"At the same time they also announced new jobs in data and IT fields," Senator Watt recalled.
"The feedback we were getting from bank workers was that there had been no discussion about re-training or developing new skills."
These sorts of stories led the inquiry to recommend legislative change to ensure greater consultation by employers with unions and workers about the introduction of technological change.
Senator Watt believes better consultation between employers and workers will be desperately needed to reduce the social impact about the changing nature of tasks at work.
The case of NAB also shows that many white collar jobs are in the firing line. "A lot of the time people focus on blue collar jobs, and there are many blue collar jobs that are going to be disrupted, but it's happening in white collar jobs as well," Senator Watt said.
"From my own personal experience having been a lawyer, a lot of the reviewing of documents that junior lawyers have traditionally done is now being automated.
"Jobs that involve manual, routine tasks are certainly at risk," he said.
While emerging tech like artificial intelligence and robotics will swallow jobs, they will also create new ones. A report from PricewaterhouseCoopers in July argued that AI may create as many jobs as it destroys - perhaps even more.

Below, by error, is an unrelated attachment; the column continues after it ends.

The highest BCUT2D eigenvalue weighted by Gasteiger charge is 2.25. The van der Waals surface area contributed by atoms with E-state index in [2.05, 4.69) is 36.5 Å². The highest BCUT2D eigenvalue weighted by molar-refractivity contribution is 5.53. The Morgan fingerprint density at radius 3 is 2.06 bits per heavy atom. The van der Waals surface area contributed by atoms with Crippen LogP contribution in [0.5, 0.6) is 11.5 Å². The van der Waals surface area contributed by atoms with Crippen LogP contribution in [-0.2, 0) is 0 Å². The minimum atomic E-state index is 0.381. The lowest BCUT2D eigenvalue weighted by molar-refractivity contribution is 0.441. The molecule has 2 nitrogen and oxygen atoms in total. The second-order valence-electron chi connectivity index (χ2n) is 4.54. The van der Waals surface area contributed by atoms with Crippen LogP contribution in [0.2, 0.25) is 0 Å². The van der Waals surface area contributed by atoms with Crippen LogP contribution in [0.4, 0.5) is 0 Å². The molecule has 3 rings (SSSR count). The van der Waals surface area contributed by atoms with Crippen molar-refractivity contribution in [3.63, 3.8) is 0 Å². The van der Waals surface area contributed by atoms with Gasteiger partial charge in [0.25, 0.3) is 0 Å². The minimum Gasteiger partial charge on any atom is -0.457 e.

"New industries arise from new technologies and the important thing is making sure Australia captures those opportunities," Senator Watt said.
The inquiry also recommended a rethink to certain industrial relations laws and broadening the definition of an employee to capture more workers in the growing gig economy.
Professor John Quiggin from the University of Queensland said the rise of the gig economy has had the "predictable outcome of enhanced employer power".
"Technological disruption simply acts as a catalyst, breaking down existing patterns of work,
and facilitating a shift towards arrangements more favourable to employers," he wrote in a submission to the inquiry.
SKILLS OF THE FUTURE
The skills that are certainly not going out of demand in the future are the so-called soft skills that distinguish humans from machines. Things like emotional intelligence, adaptability, creativity and critical thinking that are difficult to teach or have replaced by an algorithm.
"It's the creative, caring, human empathy and judgment type tasks that are likely to see growth," Senator Watt said. "A lot of the jobs growth in Australia in recent years has already been in the caring professions like health, disability services, aged care - they're not the sort of jobs that will be taken by robots anytime soon."
Senator Watt wants to see Australia follow the lead of countries like Germany, Singapore and Canada and set up dedicated government bodies to work with industry, unions and educational institutions "to make sure the population is prepared and there is good intelligence about where jobs are growing and where they are falling," he said.
"There's no doubt that there's lots of things are changing in the workplace but in an overall sense the message from the inquiry is that the future is in our hands."